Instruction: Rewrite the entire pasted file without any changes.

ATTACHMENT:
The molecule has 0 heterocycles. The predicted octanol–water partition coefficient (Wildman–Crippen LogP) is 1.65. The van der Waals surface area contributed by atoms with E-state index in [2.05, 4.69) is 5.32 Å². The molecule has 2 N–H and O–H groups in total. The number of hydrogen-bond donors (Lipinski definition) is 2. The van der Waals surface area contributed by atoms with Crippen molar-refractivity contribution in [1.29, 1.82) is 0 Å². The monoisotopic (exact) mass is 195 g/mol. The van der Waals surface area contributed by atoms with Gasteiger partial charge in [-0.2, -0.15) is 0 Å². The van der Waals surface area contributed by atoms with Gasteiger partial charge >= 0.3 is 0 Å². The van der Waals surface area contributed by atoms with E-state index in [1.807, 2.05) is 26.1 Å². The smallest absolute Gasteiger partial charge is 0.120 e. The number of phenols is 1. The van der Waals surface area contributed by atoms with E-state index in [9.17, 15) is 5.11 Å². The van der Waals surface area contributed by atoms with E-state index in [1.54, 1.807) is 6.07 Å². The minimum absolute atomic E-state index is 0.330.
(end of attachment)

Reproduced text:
The molecule has 0 heterocycles. The predicted octanol–water partition coefficient (Wildman–Crippen LogP) is 1.65. The van der Waals surface area contributed by atoms with E-state index in [2.05, 4.69) is 5.32 Å². The molecule has 2 N–H and O–H groups in total. The number of hydrogen-bond donors (Lipinski definition) is 2. The van der Waals surface area contributed by atoms with Crippen molar-refractivity contribution in [1.29, 1.82) is 0 Å². The monoisotopic (exact) mass is 195 g/mol. The van der Waals surface area contributed by atoms with Gasteiger partial charge in [-0.2, -0.15) is 0 Å². The van der Waals surface area contributed by atoms with Gasteiger partial charge >= 0.3 is 0 Å². The van der Waals surface area contributed by atoms with E-state index in [1.807, 2.05) is 26.1 Å². The smallest absolute Gasteiger partial charge is 0.120 e. The number of phenols is 1. The van der Waals surface area contributed by atoms with E-state index in [9.17, 15) is 5.11 Å². The van der Waals surface area contributed by atoms with E-state index in [1.54, 1.807) is 6.07 Å². The minimum absolute atomic E-state index is 0.330.